Sunday, 11 November 2018

Armistice

And so it was all over.  Not altogether - news of men who had been killed in the last hours of fighting continued to arrive for some time longer, which must have been especially hard to bear.  And there were men who died of wounds after the armistice took effect.  There were prisoners of war on both sides who had to be returned home, and wounded and broken men in hospitals, some of whom would never recover fully.  Food and fuel shortages at home did not instantly disappear, and Spanish flu was killing millions of people throughout the world.  But still, the armistice was undoubtedly a huge relief.

My family did not lose anyone during the war. My mother's father was in the Royal Navy; he joined before the war, and was a stoker.  He was at the Battle of Jutland and later served in K-class submarines, a strange and disastrous class that were designed to be fast on the surface as well as underwater and so needed stokers.  It must have been a very unhealthy environment in the engine-room - he developed T.B., was discharged from the Navy and died in the 1920s, when my mother was only 6 years old.  Her mother married again in the 1930s, and her second husband, my Grandad, had been in the Army during the war.  He was wounded in the knee, and wore a caliper on his leg, with special boots, for the rest of his long life - he lived to be 96.

I will give the last words of this blog to two people who have appeared in it several times.  Alice de Winton had been busy throughout the war, amongst other things collecting supplies of comforts for the troops from the knitters of Breconshire.  She was notably brisk in issuing her demands, as in the following letter in the Brecon County Times on the 5th December:

To the Editor of the COUNTY TIMES.
Sir,—Will all the knitters of Breconshire please help again and make 300 pairs of mittens for the 2nd S.W.B. [South Wales Borderers], now marching into Germany.  Germany is very cold.  Col. G. Raikes, D.S.O., is begging for mittens.  There is wool at 89, The Watton, Brecon.  Here is the pattern for knitting.  Eight pairs should be made out of 1lb. [one pound, or about 450gm.] of wool. Please begin at once.
PATTERN FOR MITTENS. 4 No. 12 needles. Cast on 48 stitches. Knit 24 rows, 3 purl 3 plain.  Knit 20 rows, plain.  To make hole for thumb—turn and purl all 3 needles turn and knit plain all 3 needles (as for back of sock heel).  Do this 12 times.  Then knit plain all round six rows; 12 rows, 3 purl 3 plain. Cast off loosely.
ALICE M. DEWINTON.
John Penoyre's style was very different.  He wrote regular letters to the newspapers (mainly The Times) from October 1914 on, always witty and erudite. He started out collecting sweaters that could be dyed khaki, then when the supply of ready-made sweaters began to dry up, asked for sweaters to be knitted.  He also collected field-glasses for army officers - officers had to provide their own equipment, and the supply of field-glasses rapidly dried up, so he asked for the families of officers who had been killed to donate them.  Towards the end of the war, he started to collect games for the troops in France, and these requests continued for some time after the Armistice.  The letter below to the editor of The Times, which appeared on January 29th, 1919, shows that demobilizing the troops on the Western Front was a long and tedious process.  (Notes: The "ever beneficent hut" probably means one of those run by the Y.M.C.A.  Woodbines were a brand of cigarette (smoked by my Grandad).  Hephzibah was, I think, John Penoyre's housekeeper, though I doubt if that was really her name - she is often mentioned in his letters. Sir Edward Ward, the Director General of Voluntary Organisations, has also been frequently mentioned in previous posts.)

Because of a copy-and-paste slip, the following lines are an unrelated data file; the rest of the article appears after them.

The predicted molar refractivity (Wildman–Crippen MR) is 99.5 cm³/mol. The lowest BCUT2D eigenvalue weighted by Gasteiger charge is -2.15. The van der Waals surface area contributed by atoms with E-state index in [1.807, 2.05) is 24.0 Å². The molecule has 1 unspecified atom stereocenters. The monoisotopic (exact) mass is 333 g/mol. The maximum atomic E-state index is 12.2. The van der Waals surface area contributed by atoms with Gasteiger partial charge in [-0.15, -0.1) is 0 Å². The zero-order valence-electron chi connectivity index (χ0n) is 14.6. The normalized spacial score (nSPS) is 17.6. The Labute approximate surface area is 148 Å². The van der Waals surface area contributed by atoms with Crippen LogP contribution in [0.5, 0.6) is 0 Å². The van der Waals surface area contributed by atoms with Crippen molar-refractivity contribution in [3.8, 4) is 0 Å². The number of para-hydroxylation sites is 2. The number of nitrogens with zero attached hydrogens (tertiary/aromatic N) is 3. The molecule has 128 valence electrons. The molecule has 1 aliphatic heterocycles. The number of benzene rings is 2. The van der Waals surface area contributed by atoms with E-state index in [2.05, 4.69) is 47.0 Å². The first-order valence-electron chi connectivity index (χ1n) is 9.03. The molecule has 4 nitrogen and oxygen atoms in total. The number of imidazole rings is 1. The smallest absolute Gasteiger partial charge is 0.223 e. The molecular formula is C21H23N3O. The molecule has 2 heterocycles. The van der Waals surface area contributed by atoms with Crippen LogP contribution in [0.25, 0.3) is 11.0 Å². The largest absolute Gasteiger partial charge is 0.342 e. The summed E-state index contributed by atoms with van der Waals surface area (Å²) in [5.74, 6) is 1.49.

Sir,—You cannot hope more than I do that this will be my last letter to you. The fact is I spent Sunday checking officers’ receipts for games recently sent them for their men, and their letters are such that I really have no choice left me but to beg for more.  With the sweater letters of the 1914 pneumonia epoch and the field-glass letters after Neuve Chapelle in my mind, it is curious to have to admit that these requests are quite as compelling.
It seems the days are miserably wet, the evenings are desperately long, many of the men are miles away from the ever beneficent hut, and there are limits, both linguistic and convivial, to the charms of the estaminet nearby.  “So we hang about, smoke interminable woodbines, and read old, old newspapers, till one of these splendid consignments comes to help us through many a weary evening,” and much more to the same effect.
If your readers care to know what games are most in demand here is the list: — Cards, dominoes, darts, draughts, halma, lotto, and ping pong. You will see that we are conservative.  Yet taste has changed in one particular, thank goodness.  I was never yet asked to amass Noah arks—which I read were in great demand in the Crimea of all places.  We also badly want more cigar boxes for packing games: those that hold 25 or 100: we have enough of the size holding 50.
The address for sending everything is that given below.  My quarters have had to be cleared of both comforts and games since the armistice—when Hephzibah, ever in the mode, presented an ultimatum.
Yours faithfully,
JOHN PENOYRE.
Depôt of Sir Edward Ward, D.G.V.O.,
45, Horseferry-road, S.W.1.
That is, you might say, the last post.

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